Rice crops are stressed by cadmium (Cd): A review of the toxic effects, phyto-availability, and mitigation measures

The progress of studies regarding the effects of cadmium accumulation in soil, coupled with the development of various procedures to treat it, significantly benefits toxin-free rice production, according to research published in the IOSR Journal of Environmental Science, Toxicology and Food Technology. The study, led by researchers from the South China Agricultural University and Sierra Leone Agricultural Research Institute (SLARI) – Rokupr Agricultural Research Centre, broadly reviewed the cadmium toxicity of rice – in particular, the phytoavailability, effects, and strategies to increase rice yield and reduce cadmium contamination.

  • Earlier studies have identified cadmium as a major pollutant in rice paddy fields. The chemical is toxic to plants and can cause adverse effects in humans.
  • Cadmium toxicity changes the physical structure and function of rice plants, as well as its biochemical features, which has been a growing cause of concern in terms of food safety and crop yield.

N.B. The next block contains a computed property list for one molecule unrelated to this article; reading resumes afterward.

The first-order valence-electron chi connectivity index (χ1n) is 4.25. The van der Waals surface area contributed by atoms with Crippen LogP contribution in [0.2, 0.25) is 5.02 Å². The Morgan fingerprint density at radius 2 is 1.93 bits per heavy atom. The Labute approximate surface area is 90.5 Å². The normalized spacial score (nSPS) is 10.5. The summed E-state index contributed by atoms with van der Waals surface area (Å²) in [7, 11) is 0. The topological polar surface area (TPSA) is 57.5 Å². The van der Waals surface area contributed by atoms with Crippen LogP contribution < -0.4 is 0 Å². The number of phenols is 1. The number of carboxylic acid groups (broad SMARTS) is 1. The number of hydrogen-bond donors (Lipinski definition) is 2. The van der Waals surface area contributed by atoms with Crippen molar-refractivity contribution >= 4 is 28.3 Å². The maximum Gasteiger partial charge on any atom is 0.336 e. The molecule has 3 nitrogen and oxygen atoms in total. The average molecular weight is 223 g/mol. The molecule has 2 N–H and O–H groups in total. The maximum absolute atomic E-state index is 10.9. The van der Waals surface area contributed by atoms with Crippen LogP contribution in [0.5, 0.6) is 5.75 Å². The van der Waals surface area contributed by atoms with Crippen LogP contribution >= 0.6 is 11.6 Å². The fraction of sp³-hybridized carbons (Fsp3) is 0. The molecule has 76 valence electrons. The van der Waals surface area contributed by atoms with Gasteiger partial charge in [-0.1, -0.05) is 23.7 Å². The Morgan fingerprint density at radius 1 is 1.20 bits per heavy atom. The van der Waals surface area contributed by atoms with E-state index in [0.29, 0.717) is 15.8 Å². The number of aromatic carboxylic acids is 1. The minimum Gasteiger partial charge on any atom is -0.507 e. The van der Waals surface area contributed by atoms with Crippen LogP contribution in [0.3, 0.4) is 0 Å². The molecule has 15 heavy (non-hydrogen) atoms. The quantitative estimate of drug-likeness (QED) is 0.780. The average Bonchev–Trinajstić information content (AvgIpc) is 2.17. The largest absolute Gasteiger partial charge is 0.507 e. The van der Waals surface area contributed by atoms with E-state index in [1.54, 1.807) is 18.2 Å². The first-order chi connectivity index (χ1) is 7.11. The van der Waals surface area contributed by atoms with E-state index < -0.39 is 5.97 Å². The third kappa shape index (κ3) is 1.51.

• It also triggers oxidative stress in rice plants. This, in turn, weakens the plants’ seed germination ability, growth potential, nutrient uptake, photosynthetic pigment, and overall yield.
  • Still, efforts to address minimize the amount of cadmium in rice paddies has been the leading issue among researchers. These methods include biochar amendments, the application of signaling molecules and plant growth regulators, and irrigation – among others – which have been reviewed and recommended for reducing the cadmium toxicity of soil.

The authors of the study posited that further studies would be needed to determine specific aspects; however, the progress made in understanding the effects of cadmium in other plants can be used in studies aimed to reduce its toxicity in rice plants.

Journal Reference:

Kanu AS, Ashraf U, Bangura A, Yang DM, Ngaujah AS, Tang X. CADMIUM (CD) STRESS IN RICE; PHYTO-AVAILABILITY, TOXIC EFFECTS, AND MITIGATION MEASURES-A CRITICAL REVIEW. IOSR Journal of Environmental Science, Toxicology and Food Technology. 2017;11(12):7–23. (1). DOI: 10.9790/2402-1112010723

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